Re: [ietf-smtp] [Emailcore] Proposed ESMTP keyword RCPTLIMIT

Ned Freed <ned.freed@mrochek.com> Tue, 16 March 2021 15:00 UTC

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Cc: Ned Freed <ned.freed@mrochek.com>, Dave Crocker <dhc@dcrocker.net>, ietf-smtp@ietf.org
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Date: Tue, 16 Mar 2021 07:27:50 -0700 (PDT)
From: Ned Freed <ned.freed@mrochek.com>
In-reply-to: "Your message dated Mon, 15 Mar 2021 23:33:15 -0400" <15171FBA777D20C60C62D55B@PSB>
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Archived-At: <https://mailarchive.ietf.org/arch/msg/ietf-smtp/Nn8_mhb1kKORjkDKoG-WEXGkSlc>
Subject: Re: [ietf-smtp] [Emailcore] Proposed ESMTP keyword RCPTLIMIT
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> --On Monday, March 15, 2021 14:26 -0700 Ned Freed
> <ned.freed@mrochek.com> wrote:
 
> >> --On Monday, March 15, 2021 08:58 -0700 Ned Freed
> >> <ned.freed@mrochek.com> wrote:
> >
> >> >>       SMTP servers have always been able to announce a
> >> >>       limit, in a reply, which means that the client first
> >> >>       needed to issue a command.  The mechanism specified
> >> >> here avoids the overhead of that interactions, by
> >> >> announcing limits prior to any substantive interaction.
> >> >
> >> > Nice. Added.
> >
> >> I wonder.  Along with the "first digit" rule, SMTP has been
> >> fairly clear that SMTP clients should not depend on trying to
> >> parse or interpret reply text except for VRFY and EXPN for
> >> which syntax is actually given for replies.
> >
> > Which establishes the precedent for parsing replies given a
> > signal to do so.

> Except that I thought (although I can't find it right now) that
> 5321 called  that out as an explicit exception.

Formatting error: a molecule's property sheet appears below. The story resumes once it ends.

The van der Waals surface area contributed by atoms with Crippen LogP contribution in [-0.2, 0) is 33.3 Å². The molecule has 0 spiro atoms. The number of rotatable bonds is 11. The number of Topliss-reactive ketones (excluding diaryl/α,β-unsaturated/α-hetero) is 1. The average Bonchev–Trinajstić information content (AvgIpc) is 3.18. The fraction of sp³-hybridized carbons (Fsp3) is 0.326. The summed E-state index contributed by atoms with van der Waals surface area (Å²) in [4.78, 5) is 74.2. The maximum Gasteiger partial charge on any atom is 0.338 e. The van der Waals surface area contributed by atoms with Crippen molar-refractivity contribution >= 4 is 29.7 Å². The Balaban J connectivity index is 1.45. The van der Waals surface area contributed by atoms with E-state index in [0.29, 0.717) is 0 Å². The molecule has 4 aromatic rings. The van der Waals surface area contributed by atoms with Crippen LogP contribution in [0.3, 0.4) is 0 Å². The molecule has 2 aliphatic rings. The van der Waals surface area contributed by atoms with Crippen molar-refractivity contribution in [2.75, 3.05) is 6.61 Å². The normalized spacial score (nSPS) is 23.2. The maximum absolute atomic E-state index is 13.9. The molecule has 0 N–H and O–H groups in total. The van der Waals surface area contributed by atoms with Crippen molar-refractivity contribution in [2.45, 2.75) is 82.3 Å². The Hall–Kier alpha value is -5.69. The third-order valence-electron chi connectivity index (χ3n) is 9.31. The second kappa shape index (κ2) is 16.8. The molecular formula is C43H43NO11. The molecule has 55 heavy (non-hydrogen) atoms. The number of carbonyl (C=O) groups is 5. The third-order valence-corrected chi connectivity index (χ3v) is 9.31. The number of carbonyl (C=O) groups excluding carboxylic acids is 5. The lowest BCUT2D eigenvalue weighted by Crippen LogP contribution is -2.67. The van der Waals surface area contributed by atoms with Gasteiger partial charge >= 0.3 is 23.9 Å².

Even if it did, unless it also said "no subsequent standard can create similar
exceptions", I don't see why it would matter. RFC 2034 created the the
exception for including enhanced status code on top of RFC 821. And  it's been
pointed out that there's a draft that would create another exception.

> Certainly they
> and the forwarding and "try instead" replies are the only ones
> for which an exact syntax is discussed.    But I think the key
> phrase above is "signal to do so", with which I agree.  See
> below.

Enhanced status codes provide a pretty powerful signalling mechanism.

> >> Assuming this is the sort
> >> of announcement you and Dave have in mind, suppose the client
> >> sends
> >>    MAIL FROM:<foo@example.com>
> >> and the server responds
> >>    250 OK.  No more than 20 recipients
> >> would we seriously expect the client to interpret and use that
> >> information?
> >
> > Of course not, but how about:
> >
> > 250 2.5.314159 RCPTMAX=n

> And that gets into a bit of tension between the "first digit"
> rule in 5321 and extended codes, perhaps particularly in the
> case of MAIL, where the fourth paragraph of Section 3.3 ("This
> command tells...") says, apparently very specifically 'If
> accepted, the SMTP server returns a "250 OK" reply", not "250
> <whatever it feels like> which the client is expected to read
> and understand".  But if that needs to be addressed at all, it
> should be addressed in 5321bis, not in your draft... as long as
> the draft does not increase the confusion.  See below.

I'm afraid that's actually a bug in RFC 5321, irrespective of what
emerges from this discussion: It's a bug because any server
supporting the ENHANCEDSTATUSCODES extension isn't going to send
that response. And that includes a *lot* of servers.

As for the "first digit" rule being in tension, I don't think it is. The first
digit rule doesn't say "never ever attach semantics to the rest of the reply".
Rather, it's about the immediate effect of a reply on the SMTP client's
behavior not being based on anything more than the first digit.

The obvious example of deep analysis of SMTP replies is mailing list
managers, which have to decide whether or not a failure should cause the
address to be removed from the list. This "hard" or "soft" bounce determination
can be quite sophisticated - take a look at Sisimai sometime.

> >> In addition, if the answer were "yes", what would prevent a
> >> connection-opening response of